It is commonly said that “the Teutonic knights and crusaders attempted to rally and regroup at the far side of the lake, however, the thin ice began to give way and cracked under the weight of their heavy armour, and many knights and crusaders drowned”; but Donald Ostrowski in “Alexander Nevskii’s “Battle on the Ice”: The Creation of a Legend” contends that the part about the ice breaking and people drowning was a relatively recent embellishment to the original historical story. He cites a large number of scholars who have written about the battle, Karamzin, Solovev, Petrushevskii, Khitrov, Platonov, Grekov, Vernadsky, Razin, Myakotin, Pashuto, Fennell and Kirpichnikov, none of whom mention the ice breaking up or anyone drowning when discussing the battle on the ice. After analysing all the sources Ostrowski concludes that the part about ice breaking and drowning appeared first in the 1938 film Alexander Nevsky by Sergei Eisenstein.
According to the Novgorod First Chronicle,
Prince Alexander and all the men of Novgorod drew up their forces by the lake, at Uzmen, by the Raven’s Rock; and the Germans and the Estonians rode at them, driving themselves like a wedge through their army. And there was a great slaughter of Germans and Estonians… they fought with them during the pursuit on the ice seven versts short of the Subol [north-western] shore. And there fell a countless number of Estonians, and 400 of the Germans, and they took fifty with their hands and they took them to Novgorod.
According to the Livonian Order’s Livonian Rhymed Chronicle, written in the late 1340s,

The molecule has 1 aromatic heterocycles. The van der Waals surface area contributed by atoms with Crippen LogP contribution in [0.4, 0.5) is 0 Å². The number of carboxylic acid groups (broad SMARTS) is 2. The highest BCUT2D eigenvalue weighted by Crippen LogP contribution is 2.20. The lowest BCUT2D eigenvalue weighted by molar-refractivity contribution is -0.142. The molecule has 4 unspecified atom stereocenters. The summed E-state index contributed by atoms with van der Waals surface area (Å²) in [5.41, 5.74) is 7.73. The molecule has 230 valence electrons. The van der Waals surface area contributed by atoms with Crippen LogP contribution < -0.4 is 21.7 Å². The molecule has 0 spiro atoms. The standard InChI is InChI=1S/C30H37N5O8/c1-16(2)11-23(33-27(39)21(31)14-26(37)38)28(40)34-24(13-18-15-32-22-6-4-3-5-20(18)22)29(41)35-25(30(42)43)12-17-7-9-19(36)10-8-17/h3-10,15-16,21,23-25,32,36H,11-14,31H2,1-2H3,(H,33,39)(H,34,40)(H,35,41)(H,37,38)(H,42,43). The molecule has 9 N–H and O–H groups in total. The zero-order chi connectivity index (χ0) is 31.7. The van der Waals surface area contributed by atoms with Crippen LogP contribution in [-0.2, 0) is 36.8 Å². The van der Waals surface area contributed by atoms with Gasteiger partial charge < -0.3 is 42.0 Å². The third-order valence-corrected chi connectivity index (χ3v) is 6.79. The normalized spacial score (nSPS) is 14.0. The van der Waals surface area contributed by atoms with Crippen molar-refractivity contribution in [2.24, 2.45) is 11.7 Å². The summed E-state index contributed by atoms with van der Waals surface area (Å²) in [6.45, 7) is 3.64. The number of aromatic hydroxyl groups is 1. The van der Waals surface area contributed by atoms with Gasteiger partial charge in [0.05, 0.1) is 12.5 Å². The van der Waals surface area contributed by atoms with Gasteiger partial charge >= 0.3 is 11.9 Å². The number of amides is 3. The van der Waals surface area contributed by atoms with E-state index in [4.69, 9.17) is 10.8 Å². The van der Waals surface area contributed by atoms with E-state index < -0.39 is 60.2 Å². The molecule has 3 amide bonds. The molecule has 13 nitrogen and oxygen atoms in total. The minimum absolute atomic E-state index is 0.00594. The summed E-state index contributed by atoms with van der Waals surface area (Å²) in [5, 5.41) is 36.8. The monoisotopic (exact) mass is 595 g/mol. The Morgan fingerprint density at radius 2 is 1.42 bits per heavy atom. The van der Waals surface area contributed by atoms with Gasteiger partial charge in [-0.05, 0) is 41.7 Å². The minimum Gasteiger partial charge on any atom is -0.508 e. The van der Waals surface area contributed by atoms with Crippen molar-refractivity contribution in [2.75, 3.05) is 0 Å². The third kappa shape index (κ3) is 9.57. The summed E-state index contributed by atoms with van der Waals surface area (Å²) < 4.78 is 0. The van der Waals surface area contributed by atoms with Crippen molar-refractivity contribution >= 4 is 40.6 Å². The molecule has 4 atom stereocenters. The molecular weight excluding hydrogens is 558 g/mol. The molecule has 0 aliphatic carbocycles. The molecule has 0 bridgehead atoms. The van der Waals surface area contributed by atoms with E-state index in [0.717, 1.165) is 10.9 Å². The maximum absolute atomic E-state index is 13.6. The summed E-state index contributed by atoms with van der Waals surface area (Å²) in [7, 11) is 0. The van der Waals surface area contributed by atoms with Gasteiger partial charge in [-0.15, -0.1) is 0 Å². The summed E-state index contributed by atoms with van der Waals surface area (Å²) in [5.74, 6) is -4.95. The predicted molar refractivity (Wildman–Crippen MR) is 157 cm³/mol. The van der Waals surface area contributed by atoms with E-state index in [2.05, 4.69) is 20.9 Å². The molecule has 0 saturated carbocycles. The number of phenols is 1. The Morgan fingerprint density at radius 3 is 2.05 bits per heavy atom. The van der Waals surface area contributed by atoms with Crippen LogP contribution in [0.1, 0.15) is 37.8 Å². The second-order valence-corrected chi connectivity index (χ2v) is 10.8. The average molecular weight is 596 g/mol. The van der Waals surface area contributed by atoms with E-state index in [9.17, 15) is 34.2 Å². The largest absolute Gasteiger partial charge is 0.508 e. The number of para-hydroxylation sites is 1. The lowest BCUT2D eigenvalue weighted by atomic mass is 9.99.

The [Russians] had many archers, and the battle began with their bold assault on the king’s men [Danes]. The brothers’ banners were soon flying in the midst of the archers, and swords were heard cutting helmets apart. Many from both sides fell dead on the grass. Then the Brothers’ army was completely surrounded, for the Russians had so many troops that there were easily sixty men for every one German knight. The Brothers fought well enough, but they were nonetheless cut down. Some of those from Dorpat escaped from the battle, and it was their salvation that they fled. Twenty brothers lay dead and six were captured.
The legacy of the battle, and its decisiveness, lies in the fact that it halted the eastward expansion of the Teutonic Order and established a permanent border line through the Narva River and Lake Peipus dividing Eastern Orthodoxy from Western Catholicism. The knights’ defeat at the hands of Alexander’s forces prevented the crusaders from retaking Pskov, the linchpin of their eastern crusade. The Novgorodians succeeded in defending Russian territory, and the crusaders never mounted another serious challenge eastward. Alexander was canonised as a saint in the Russian Orthodox Church in 1574.
In 1983, a revisionist view proposed by historian John L. I. Fennell argues that the battle was not as important, nor as large, as has often been portrayed. Fennell claimed that most of the Teutonic Knights were by that time engaged elsewhere in the Baltic, and that the apparently low number of knights’ casualties according to their own sources is indicative of the small magnitude of the encounter. Russian historian Alexander Uzhankov suggested that Fennell distorted the picture by ignoring many historical facts and documents. In order to stress the importance of the battle, he cites two papal bulls of Gregory IX, promulgated in 1233 and 1237, which called for a crusade to protect Christianity in Finland against her neighbours. The first bull explicitly mentions Russia. The kingdoms of Sweden, Denmark and the Teutonic Order built up an alliance in June 1238, under the auspices of Danish king Valdemar II. They assembled the larger western cavalry force of their time. Another point mentioned by Uzhankov is the 1243 treaty between Novgorod and the Teutonic Order, where the knights abandoned all claims to Russian lands. Uzhankov also emphasizes, with respect to the scale of battle, that for each knight deployed on the field there were eight to 30 combatants, counting squires, archers and servants.